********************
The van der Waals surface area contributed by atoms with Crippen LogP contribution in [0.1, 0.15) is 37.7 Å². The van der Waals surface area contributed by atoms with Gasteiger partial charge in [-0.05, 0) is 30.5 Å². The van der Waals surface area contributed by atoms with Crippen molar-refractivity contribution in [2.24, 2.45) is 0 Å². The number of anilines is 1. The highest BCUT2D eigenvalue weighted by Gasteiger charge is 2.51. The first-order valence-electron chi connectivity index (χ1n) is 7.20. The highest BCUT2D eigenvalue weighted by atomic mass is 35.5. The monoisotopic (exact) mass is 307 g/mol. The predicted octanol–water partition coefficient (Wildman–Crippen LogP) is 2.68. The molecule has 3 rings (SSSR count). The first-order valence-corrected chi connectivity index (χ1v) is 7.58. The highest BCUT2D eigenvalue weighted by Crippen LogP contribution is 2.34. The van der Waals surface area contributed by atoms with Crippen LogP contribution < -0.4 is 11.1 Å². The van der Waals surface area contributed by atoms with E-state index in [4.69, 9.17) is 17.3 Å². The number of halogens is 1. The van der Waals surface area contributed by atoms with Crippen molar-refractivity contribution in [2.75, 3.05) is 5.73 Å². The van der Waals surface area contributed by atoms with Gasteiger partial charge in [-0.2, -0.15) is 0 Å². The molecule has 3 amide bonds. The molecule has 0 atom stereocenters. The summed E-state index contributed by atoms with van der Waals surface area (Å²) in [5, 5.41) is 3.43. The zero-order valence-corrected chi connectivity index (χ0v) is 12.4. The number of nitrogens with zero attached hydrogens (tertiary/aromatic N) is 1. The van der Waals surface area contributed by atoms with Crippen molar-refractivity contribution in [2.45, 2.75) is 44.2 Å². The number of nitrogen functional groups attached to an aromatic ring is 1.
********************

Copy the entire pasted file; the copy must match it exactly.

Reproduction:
The van der Waals surface area contributed by atoms with Crippen LogP contribution in [0.1, 0.15) is 37.7 Å². The van der Waals surface area contributed by atoms with Gasteiger partial charge in [-0.05, 0) is 30.5 Å². The van der Waals surface area contributed by atoms with Crippen molar-refractivity contribution in [2.24, 2.45) is 0 Å². The number of anilines is 1. The highest BCUT2D eigenvalue weighted by Gasteiger charge is 2.51. The first-order valence-electron chi connectivity index (χ1n) is 7.20. The highest BCUT2D eigenvalue weighted by atomic mass is 35.5. The monoisotopic (exact) mass is 307 g/mol. The predicted octanol–water partition coefficient (Wildman–Crippen LogP) is 2.68. The molecule has 3 rings (SSSR count). The first-order valence-corrected chi connectivity index (χ1v) is 7.58. The highest BCUT2D eigenvalue weighted by Crippen LogP contribution is 2.34. The van der Waals surface area contributed by atoms with Crippen LogP contribution < -0.4 is 11.1 Å². The van der Waals surface area contributed by atoms with E-state index in [4.69, 9.17) is 17.3 Å². The number of halogens is 1. The van der Waals surface area contributed by atoms with Crippen molar-refractivity contribution in [2.75, 3.05) is 5.73 Å². The van der Waals surface area contributed by atoms with Gasteiger partial charge in [-0.2, -0.15) is 0 Å². The molecule has 3 amide bonds. The molecule has 0 atom stereocenters. The summed E-state index contributed by atoms with van der Waals surface area (Å²) in [5, 5.41) is 3.43. The zero-order valence-corrected chi connectivity index (χ0v) is 12.4. The number of nitrogens with zero attached hydrogens (tertiary/aromatic N) is 1. The van der Waals surface area contributed by atoms with Crippen molar-refractivity contribution in [2.45, 2.75) is 44.2 Å². The number of nitrogen functional groups attached to an aromatic ring is 1.